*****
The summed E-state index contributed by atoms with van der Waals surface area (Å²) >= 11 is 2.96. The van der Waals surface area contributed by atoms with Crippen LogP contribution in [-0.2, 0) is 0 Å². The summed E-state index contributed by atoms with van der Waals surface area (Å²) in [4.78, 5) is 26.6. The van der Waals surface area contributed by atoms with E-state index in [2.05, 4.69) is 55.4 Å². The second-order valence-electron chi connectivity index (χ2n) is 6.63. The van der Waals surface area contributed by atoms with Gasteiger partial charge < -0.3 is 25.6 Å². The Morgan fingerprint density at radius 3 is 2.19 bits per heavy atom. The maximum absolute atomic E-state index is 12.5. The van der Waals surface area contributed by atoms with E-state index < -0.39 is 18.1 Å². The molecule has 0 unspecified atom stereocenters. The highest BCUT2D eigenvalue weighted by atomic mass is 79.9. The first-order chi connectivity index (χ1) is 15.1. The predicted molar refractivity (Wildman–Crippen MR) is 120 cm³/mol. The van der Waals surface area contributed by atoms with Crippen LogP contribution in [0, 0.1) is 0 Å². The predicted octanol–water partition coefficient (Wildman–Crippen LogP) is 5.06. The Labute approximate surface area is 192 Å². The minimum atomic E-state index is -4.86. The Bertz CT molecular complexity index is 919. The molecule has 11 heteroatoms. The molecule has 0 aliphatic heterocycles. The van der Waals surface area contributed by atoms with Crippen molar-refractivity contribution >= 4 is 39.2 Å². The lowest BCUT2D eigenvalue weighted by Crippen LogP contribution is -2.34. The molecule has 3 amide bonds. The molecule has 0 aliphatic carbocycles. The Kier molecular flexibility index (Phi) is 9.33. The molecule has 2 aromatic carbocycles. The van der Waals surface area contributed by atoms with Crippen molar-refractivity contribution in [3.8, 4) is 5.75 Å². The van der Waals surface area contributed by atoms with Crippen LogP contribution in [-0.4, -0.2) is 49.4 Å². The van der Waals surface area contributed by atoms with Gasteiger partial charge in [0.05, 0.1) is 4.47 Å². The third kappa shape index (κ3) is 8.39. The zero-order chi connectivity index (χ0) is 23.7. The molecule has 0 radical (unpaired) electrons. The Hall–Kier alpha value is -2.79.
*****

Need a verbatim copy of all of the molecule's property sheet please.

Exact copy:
The summed E-state index contributed by atoms with van der Waals surface area (Å²) >= 11 is 2.96. The van der Waals surface area contributed by atoms with Crippen LogP contribution in [-0.2, 0) is 0 Å². The summed E-state index contributed by atoms with van der Waals surface area (Å²) in [4.78, 5) is 26.6. The van der Waals surface area contributed by atoms with E-state index in [2.05, 4.69) is 55.4 Å². The second-order valence-electron chi connectivity index (χ2n) is 6.63. The van der Waals surface area contributed by atoms with Gasteiger partial charge < -0.3 is 25.6 Å². The Morgan fingerprint density at radius 3 is 2.19 bits per heavy atom. The maximum absolute atomic E-state index is 12.5. The van der Waals surface area contributed by atoms with E-state index < -0.39 is 18.1 Å². The molecule has 0 unspecified atom stereocenters. The highest BCUT2D eigenvalue weighted by atomic mass is 79.9. The first-order chi connectivity index (χ1) is 15.1. The predicted molar refractivity (Wildman–Crippen MR) is 120 cm³/mol. The van der Waals surface area contributed by atoms with Crippen LogP contribution in [0, 0.1) is 0 Å². The predicted octanol–water partition coefficient (Wildman–Crippen LogP) is 5.06. The Labute approximate surface area is 192 Å². The minimum atomic E-state index is -4.86. The Bertz CT molecular complexity index is 919. The molecule has 11 heteroatoms. The molecule has 0 aliphatic heterocycles. The van der Waals surface area contributed by atoms with Crippen molar-refractivity contribution >= 4 is 39.2 Å². The lowest BCUT2D eigenvalue weighted by Crippen LogP contribution is -2.34. The molecule has 3 amide bonds. The molecule has 0 aliphatic carbocycles. The Kier molecular flexibility index (Phi) is 9.33. The molecule has 2 aromatic carbocycles. The van der Waals surface area contributed by atoms with Crippen molar-refractivity contribution in [3.8, 4) is 5.75 Å². The van der Waals surface area contributed by atoms with Crippen LogP contribution in [-0.4, -0.2) is 49.4 Å². The van der Waals surface area contributed by atoms with Gasteiger partial charge in [0.05, 0.1) is 4.47 Å². The third kappa shape index (κ3) is 8.39. The zero-order chi connectivity index (χ0) is 23.7. The molecule has 0 radical (unpaired) electrons. The Hall–Kier alpha value is -2.79.